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American Airlines is planning pilot training on the Boeing 737 Max in November



An American Airlines Boeing 737 MAX 8 flight from Los Angeles lands at Reagan National Airport shortly after the FAA announced that the planes were grounded by the United States in Washington on March 13, 2019.

Joshua Roberts | Reuters

American Airlines plans to start training its pilots on the still-grounded Boeing 737 Max in November, according to a company note sent on Monday.

The jets were grounded worldwide in March 201

9 after two crashes killed 346 people, prompting software and other changes to the plane. The Federal Aviation Administration is going through some of the latest steps that allow the planes to fly again, but has not provided a specific timeline. Last month, the FAA issued the safety changes necessary for the aircraft to return to service. Public comments on these changes are due Monday.

A spokesman for American Airlines said that the company has not made any "final plans" for Max, and that the date for pilot training can be adjusted based on the work of regulators.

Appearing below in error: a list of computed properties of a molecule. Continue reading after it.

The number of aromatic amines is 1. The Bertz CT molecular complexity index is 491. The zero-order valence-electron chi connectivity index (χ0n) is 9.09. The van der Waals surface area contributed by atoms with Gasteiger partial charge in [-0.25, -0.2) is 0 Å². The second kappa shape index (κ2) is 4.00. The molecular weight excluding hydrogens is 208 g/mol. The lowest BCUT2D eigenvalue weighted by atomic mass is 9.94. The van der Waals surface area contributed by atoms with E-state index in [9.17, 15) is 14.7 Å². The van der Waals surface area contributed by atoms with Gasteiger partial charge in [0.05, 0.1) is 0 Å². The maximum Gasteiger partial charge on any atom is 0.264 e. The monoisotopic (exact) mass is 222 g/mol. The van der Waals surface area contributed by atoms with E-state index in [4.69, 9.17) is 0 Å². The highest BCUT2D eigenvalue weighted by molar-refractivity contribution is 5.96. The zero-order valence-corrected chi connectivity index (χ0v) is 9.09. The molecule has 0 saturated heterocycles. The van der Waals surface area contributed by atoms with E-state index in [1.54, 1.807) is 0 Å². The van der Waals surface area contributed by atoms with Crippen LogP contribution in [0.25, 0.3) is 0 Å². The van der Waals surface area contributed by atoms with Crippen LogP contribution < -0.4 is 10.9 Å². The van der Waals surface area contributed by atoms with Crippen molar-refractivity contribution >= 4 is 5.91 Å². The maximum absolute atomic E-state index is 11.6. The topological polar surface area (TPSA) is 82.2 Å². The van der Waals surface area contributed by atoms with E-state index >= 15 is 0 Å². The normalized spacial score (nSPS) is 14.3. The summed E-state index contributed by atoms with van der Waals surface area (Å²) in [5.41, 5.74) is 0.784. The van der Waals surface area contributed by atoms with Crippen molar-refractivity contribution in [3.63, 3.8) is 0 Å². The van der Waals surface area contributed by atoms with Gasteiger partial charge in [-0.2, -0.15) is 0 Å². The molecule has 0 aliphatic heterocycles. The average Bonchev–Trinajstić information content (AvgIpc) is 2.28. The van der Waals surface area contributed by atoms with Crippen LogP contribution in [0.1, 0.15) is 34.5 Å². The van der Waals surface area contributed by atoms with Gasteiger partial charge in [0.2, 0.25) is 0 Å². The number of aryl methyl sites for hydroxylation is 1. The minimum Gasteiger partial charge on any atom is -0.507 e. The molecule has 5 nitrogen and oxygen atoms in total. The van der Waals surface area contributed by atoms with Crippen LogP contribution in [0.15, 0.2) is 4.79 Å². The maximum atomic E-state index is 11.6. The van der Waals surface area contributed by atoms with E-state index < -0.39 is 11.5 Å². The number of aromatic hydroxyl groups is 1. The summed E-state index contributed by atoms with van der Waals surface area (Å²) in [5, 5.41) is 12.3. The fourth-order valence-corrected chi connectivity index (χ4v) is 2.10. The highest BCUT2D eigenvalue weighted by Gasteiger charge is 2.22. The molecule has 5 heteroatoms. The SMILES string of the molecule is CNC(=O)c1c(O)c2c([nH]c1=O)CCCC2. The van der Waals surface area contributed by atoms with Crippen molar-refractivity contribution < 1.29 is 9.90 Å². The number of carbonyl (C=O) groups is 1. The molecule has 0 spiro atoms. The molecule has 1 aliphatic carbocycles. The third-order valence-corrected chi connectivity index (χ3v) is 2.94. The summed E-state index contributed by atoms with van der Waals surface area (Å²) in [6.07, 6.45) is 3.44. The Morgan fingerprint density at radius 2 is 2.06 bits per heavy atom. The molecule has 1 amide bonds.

"With the planned withdrawal of the B737 MAX aircraft in the near future, we will begin conducting B737 MAX Special Training for our B737 pilots," said Ameya Kingaonkar, Director of Flight Training Planning and Planning, in a pilot note, which was seen by CNBC.

Kingaonkar said the company expects to train all of its 737 pilots on Max by the end of January.

Southwest and United said they had no updates on potential 737 Max pilot training.

"We are awaiting the FAA's guidance regarding Max, and that guidance will drive our future timelines," a Southwestern spokesman said.

737 Max, although fuel efficient, will return to flights with only a fraction of last year's levels due to the coronavirus pandemic. Last week, the Transportation Security Administration screened 4.9 million people at US airports, down approx. 5% from last week and almost 70% lower than a year ago.

Airlines' shares were down sharply on Monday as concerns about possible further Covid 19 restrictions in Europe amid several outbreaks of the virus.

Shares in American Airlines fell 7.4% on Monday, while Delta lost 9.2% and United fell 8.6%, the S&P 500 ended the day off 1.2%.


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